How Much Should a Pass Cost?

For quite some time, we could purchase a year long, unlimited family pass for $100.  This allowed everyone in the car access to the Pike National Forest, via the Pike's Peak Highway.  While we are now longing for the good old days, and fighting to have this $100 dollar pass back, it once seemed that even that amount was too high.

As a point of comparison, there are very few places in the entire country where you have to pay to access a National Forest.  Generally speaking, if there's a gravel road on a National Forest, they maintain it as best they can, given limited resources, and you can simply drive into the forest as you see fit.  If the area has high usage, then they might charge for camping, but the area would also get more maintenance budget from the National Forest Service budget.

Why do we pay to go on Pike's Peak?  Colorado Springs has long recognized that the mountain's appeal to the tourists is a large part of the local economy.  For most of the past century, the City has had an arrangement with the National Forest Service by which they take responsibility for maintaining the highway to a level that supports 250,000 tourist visits per year.  They also provide toilets at 14k feet, as well as flavored oxygen and donuts.  This is not cheap.

Additionally, the Sierra Club has won a law suit against the City requiring that the highway be completely paved; the tons of gravel dumped on the road goes straight into the drainages, clogging them and destroying wildlife habitat.  In particular, the only species of trout native to Colorado, the greenback cutthroat, makes it's home in one of the east side drainages.  Paving the road is breaking the bank many times over, and the City is scrambling, hence the recent fee restructuring and the accusations that locals are stealing from the City.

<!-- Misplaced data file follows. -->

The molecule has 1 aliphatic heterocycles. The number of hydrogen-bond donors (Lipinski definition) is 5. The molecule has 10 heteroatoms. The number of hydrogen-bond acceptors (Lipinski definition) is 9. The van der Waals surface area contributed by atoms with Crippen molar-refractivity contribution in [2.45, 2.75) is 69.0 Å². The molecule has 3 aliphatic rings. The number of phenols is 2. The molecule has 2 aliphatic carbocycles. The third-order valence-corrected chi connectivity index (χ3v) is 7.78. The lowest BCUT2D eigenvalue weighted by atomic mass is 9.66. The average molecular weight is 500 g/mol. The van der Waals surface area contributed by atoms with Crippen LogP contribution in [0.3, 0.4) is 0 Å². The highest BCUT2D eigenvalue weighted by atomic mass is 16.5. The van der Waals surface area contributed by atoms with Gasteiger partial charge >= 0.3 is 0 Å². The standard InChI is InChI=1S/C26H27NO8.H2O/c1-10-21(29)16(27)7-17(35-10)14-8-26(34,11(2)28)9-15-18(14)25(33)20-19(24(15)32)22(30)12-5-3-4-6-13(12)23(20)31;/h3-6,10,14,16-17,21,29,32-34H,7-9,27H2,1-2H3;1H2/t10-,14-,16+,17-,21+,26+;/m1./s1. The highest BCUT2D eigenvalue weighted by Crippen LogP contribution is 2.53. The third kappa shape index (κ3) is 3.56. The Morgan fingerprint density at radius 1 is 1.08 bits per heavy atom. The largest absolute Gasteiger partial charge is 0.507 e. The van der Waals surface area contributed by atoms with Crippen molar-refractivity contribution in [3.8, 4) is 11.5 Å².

Clearly, bringing 250,000 tourists onto the top of a 14k foot mountain is not a cheap thing.  But it's very important to the local economy.  Unfortunately, ZERO tax dollars currently go towards maintenance of the highway.  That's right.  None of our tax dollars, and even none of the tax revenue generated directly from the tourists, goes towards operating the highway.  Instead, they want us to pay to go hiking?  

So, what's a fair amount to pay?  Consider the year pass to the National Park Service system.  That one is only $80 dollars.  Oh, and it will get you into all 58 national parks, as well as a bunch of other lands managed by the Park Service.  Furthermore, that pass counts for everyone in the car. 

In the end, we'd be happy to have the $100 pass back, despite the fact that it is kind of expensive in and of itself.  Moreover, we want it on the same terms as the National Parks pass.  Everyone in the car is covered, and it's a calendar year from the date of purchase.  Even at these terms, it would still be a far more costly pass than the National Parks pass.  Just remember, it's your National Forest and you have the right to recreate there.

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